4 – Has this been done before?
Chances are, the answer is yes, and chances are, you can find some examples on the internet. Connect with people who have done similar projects, this will help you tremendously and you will find new ways to effectively communicate with your team. If you are running into roadblocks communicating with the business side of the house or the IT side, go out and find someone who has done a similar project, and talk through the challenges. This will prepare you for future conversations with your team, and make you well informed of the challenges.
5 – Have I engaged all the key stakeholders for input?
One of the most important parts of projects, and fueling proper communications is that everyone needs to feel a sense of ownership. Allow people engage early in the process to provide input to their needs, what they want and how to get there. Involving people late in a project presents challenges for the team. Be direct up front with what roles and responsibilities will be.
Once the project has been completed, it is so important to always iterate and improve from the teams experience. Circling back with teammates after a project and asking how to improve the process is critical. If you are a team that has just started working together, this is important to learn how people operate and truly understand their working styles. Being a great communicator takes time and patience, and often has some bumps in the road. Investing time to learn more about your team and how to maximize your projects to exceed team goals is a great trait to have. People may have divergent views or perspectives, but the important message to always send as a project manager is that you are all aligned to a common objective, excelling for the agency and organization.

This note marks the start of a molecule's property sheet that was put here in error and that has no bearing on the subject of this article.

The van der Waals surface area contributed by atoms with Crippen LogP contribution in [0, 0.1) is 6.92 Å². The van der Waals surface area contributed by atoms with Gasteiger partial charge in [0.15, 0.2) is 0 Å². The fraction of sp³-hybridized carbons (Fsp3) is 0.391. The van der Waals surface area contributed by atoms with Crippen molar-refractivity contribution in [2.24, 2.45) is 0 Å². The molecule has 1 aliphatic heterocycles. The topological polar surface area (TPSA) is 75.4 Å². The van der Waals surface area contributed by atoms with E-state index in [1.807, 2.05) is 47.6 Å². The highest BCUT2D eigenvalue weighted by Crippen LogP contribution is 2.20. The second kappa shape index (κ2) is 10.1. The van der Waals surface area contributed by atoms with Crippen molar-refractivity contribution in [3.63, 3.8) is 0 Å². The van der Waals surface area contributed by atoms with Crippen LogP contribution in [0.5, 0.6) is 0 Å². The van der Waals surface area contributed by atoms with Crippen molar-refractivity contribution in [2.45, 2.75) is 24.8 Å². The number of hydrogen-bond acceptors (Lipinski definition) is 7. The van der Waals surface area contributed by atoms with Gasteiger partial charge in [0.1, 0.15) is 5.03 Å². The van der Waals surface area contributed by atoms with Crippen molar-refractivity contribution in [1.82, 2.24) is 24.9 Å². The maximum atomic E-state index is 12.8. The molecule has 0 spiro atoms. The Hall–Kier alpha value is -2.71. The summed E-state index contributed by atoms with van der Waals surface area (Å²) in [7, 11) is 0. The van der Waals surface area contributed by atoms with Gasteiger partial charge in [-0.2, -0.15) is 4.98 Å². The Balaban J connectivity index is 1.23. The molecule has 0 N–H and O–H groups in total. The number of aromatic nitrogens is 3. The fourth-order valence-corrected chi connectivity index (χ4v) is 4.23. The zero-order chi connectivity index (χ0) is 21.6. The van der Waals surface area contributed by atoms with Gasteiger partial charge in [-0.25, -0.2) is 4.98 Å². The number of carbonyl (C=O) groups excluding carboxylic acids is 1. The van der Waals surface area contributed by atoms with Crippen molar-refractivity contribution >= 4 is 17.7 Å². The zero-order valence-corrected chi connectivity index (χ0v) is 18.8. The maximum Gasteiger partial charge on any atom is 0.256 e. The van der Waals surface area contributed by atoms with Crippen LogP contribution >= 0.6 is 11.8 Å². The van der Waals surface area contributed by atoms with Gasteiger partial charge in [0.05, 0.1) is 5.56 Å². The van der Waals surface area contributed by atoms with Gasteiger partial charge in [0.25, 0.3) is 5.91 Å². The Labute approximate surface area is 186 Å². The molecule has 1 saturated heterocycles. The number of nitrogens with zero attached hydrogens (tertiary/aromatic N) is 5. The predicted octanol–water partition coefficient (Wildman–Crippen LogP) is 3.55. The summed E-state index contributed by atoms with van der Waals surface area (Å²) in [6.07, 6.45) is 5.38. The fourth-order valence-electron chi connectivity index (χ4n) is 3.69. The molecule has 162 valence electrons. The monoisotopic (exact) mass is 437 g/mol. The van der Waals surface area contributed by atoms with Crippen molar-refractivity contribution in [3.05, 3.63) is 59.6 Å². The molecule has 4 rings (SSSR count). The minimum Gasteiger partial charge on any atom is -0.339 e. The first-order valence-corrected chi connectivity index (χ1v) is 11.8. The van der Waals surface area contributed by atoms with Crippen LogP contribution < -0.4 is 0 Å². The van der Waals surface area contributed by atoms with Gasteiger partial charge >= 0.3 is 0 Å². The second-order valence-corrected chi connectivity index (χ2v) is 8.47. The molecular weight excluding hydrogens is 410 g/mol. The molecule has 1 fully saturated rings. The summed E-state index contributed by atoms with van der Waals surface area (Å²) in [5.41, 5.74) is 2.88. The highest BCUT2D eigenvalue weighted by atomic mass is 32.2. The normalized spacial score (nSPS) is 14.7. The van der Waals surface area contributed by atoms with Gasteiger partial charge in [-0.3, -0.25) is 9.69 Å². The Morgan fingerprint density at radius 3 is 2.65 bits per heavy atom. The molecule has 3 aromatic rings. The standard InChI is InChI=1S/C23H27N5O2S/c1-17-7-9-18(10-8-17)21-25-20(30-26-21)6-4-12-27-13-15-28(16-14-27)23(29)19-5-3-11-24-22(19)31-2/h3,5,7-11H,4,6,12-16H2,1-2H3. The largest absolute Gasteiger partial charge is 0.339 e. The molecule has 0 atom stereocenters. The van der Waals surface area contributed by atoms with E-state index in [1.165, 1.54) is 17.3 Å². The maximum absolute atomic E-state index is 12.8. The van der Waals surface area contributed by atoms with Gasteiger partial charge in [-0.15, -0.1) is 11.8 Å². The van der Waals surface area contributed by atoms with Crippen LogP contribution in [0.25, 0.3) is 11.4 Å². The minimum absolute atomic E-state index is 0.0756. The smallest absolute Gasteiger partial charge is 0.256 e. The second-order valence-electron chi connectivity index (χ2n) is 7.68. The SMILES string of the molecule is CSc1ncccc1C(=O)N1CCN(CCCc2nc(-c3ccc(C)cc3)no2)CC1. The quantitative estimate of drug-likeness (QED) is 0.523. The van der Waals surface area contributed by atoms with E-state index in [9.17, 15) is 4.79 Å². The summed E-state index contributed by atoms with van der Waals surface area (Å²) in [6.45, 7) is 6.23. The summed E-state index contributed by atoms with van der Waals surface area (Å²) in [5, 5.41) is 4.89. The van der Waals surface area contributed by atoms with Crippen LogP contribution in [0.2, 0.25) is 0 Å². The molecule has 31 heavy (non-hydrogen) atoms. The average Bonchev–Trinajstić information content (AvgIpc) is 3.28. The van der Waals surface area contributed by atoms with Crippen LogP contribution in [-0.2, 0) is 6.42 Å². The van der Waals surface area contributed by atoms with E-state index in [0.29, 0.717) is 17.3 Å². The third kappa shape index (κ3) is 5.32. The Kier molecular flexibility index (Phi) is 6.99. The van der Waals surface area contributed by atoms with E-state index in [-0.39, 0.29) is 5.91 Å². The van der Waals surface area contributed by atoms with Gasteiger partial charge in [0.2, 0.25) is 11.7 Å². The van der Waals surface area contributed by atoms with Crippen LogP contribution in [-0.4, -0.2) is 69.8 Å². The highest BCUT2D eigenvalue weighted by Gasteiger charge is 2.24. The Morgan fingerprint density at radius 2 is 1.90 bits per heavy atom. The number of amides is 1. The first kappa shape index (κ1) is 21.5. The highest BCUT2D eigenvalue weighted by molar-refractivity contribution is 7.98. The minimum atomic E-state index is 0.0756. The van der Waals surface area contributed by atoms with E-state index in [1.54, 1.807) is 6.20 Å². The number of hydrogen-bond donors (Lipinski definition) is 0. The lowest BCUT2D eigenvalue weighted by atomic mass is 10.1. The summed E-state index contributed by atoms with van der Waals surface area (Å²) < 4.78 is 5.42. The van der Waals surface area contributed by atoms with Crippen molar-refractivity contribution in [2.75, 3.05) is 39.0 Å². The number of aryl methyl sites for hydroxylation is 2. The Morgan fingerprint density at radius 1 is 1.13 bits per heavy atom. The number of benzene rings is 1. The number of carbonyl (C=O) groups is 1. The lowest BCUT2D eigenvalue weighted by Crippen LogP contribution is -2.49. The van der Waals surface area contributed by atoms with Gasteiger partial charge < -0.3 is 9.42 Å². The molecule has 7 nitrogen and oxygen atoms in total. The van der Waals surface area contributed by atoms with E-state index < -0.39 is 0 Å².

|Oracle offers an optimized and fully integrated stack of business hardware and software systems that helps organizations overcome complexity and unleash innovation.. Check out their Optimize with Oracle group on GovLoop as well as the Technology Sub-Community of which they are a council member.|